Dame Maggie Smith, Michelle Dockery and Hugh Bonneville were among the stars on the red carpet as the Downton Abbey film received its world premiere in London.On Monday evening, the highly-anticipated film was debuted and ahead of the screening, the cast posed for pictures outside Cineworld Leicester Square.
Breaking Bad co-stars Bryan Cranston and Aaron Paul have sent fans into a frenzy by reuniting.The pair, who portrayed terminally-ill chemistry teacher, Walter White, and drug dealer, Jesse Pinkman, in the hit AMC drama, posed with a glass of mezcal in the Dominican Republic.
Game of Thrones' Kit Harington has described filming scenes involving the show's famous dragons as "horrific."The Jon Snow actor said that he had initially not believed his co-star Emilia Clarke - who played Daenerys Targaryen on the hit show - when she complained about them, but eventually sympathised with her when his character finally met the dragons in series eight.
Cillian Murphy has shut down claims that he could be the next James Bond because he thinks the iconic role should go to a woman.The Peaky Binders star, who plays Tommy Shelby in the BBC show, was hotly tipped to take over Daniel Craig’s spot as the new 007, joining a list of rumoured contenders which also includes James Norton and Richard Madden.But, speaking to The Guardian, the 43-year-old admitted he has other ideas. He said: “The thing about it is, if you say anything about Bond it becomes the headline, right?“There’s two things I’ll say about that. Firstly, there’s a whole other industry which is completely separate from the film side of things, and that’s the bookies. He added: “The second thing I’d say is that I think it should be a woman, which rules me out.”The English actress Lashana Lynch has reportedly been cast as a new 007, but her character will appear alongside Craig’s Bond, having taken over his code name, rather than replace him.[[gallery-0]] Previous contenders rumoured to be in the running to play the iconic super-spy include Idris Elba and Tom Hiddleston.Filming for the 25th Bond film, which is using the working title Shatterhand, has so far taken place on location in Jamaica, Norway and Italy, and at Pinewood Studios in the UK.Earlier this year, Craig was forced to spend two weeks recovering from an ankle injury sustained while filming. Despite this, the film is still slated for release in April 2020.The 25th Bond film will be directed by Cary Fukunaga and will be Craig's fifth and final outing as the super spy.Ralph Fiennes, Ben Whishaw, Naomie Harris, Jeffrey Wright and Rory Kinnear will all return to the series, while Rami Malek will make his Bond debut as a villain.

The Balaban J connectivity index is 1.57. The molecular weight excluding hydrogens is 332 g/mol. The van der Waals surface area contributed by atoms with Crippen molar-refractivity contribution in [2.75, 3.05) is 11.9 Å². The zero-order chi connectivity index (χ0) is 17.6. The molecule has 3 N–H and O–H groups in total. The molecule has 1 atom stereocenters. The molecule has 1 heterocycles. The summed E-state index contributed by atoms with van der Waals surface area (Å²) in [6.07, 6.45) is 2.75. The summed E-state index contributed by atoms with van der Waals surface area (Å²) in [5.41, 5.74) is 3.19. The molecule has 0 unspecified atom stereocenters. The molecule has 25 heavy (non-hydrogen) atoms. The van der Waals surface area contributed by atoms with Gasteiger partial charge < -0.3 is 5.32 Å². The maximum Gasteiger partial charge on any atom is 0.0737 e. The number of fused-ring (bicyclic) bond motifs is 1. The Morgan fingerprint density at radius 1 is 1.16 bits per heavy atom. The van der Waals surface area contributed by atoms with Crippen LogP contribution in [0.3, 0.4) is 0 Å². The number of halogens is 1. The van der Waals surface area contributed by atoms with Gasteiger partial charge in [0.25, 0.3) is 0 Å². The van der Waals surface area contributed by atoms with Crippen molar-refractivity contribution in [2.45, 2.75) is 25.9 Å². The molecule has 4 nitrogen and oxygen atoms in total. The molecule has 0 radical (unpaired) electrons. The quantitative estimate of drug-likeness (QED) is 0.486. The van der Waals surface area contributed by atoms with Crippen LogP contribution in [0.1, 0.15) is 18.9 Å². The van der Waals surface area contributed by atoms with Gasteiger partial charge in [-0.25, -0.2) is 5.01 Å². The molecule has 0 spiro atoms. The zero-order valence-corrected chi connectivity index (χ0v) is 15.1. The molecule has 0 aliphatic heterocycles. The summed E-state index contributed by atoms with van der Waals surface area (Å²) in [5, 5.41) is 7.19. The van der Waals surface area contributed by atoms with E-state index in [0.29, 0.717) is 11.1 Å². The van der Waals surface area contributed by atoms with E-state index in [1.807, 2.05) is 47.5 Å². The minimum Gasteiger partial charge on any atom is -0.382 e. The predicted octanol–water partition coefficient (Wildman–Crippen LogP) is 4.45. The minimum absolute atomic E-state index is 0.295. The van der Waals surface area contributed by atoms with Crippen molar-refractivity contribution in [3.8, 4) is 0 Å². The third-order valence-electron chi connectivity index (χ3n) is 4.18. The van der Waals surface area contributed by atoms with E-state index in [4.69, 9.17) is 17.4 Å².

Casey Affleck has opened up about the sexual harassment allegations made against him and discussed his decision to "just stay quiet" amid the MeToo movement. The 43-year-old faced sexual harassment allegations from Amanda White and Magdalena Gorka, who worked with him on Joaquin Phoenix documentary I’m Still Here in 2010. He denied the claims and both cases were settled out of court.The Oscar-wining star confessed that he felt accountable for condoning and contributing to an unprofessional working environment on the set.Speaking during an episode of Dax Shepard's Armchair Expert yesterday, he said: “I think it’s a lesson that I had to sort of learn and be humble about; I was the producer. I was technically the boss.”Affleck said that there was "a ton of partying" on the set of the mockumentary, which followed Phoenix's short-lived career change from acting to rap, telling Shepard: "It was confusing for everybody, and it was deliberately, and that's my responsibility. The intention was to have the crew as part of the movie. I didn't know how much they knew they were part of the movie."He also added that he felt it was best to keep a low profile when the sexual harassment allegations resurfaced at the height of the MeToo movement.“I really wanted to support all but I felt like the best thing to do was to just be quiet,” he said. Shepard’s co-host, Monica Padman, suggested that the fact that women are also able to make false allegations is never considered.“I wouldn’t say that it’s helpful to say that well women lie, or to approach the argument from the point of who is lying; It actually doesn’t help,” Affleck argued.“What really matters is you resolve this in a way without hitting each other and calling each other liars. It’s not really the most important part of it.”The Manchester By Sea star emphasised that he completely stands by the MeToo initiative, asking: “Who would not be supportive of the MeToo movement? That’s an idea that’s even out there?”The writer and director also touched on whether it’s possible to gauge which cases of misconduct are the worst compared to others.He said: “[It] isn’t about, oh well this isn’t so bad, and that’s really horrible. It’s that it’s systemic.“It is accepted culturally at it’s tamest manifestation of it and at it’s worst, and that it all needs to be turned on it’s head, eradicated, not allowed for, and that kind of like lightning bolt I think is effective.”Last August, Affleck apologised for his “unprofessional” behaviour on the I’m Still Here set, telling AP: “It was an unprofessional environment … the buck had to stop with me being one of the producers and I have to accept responsibility for that.”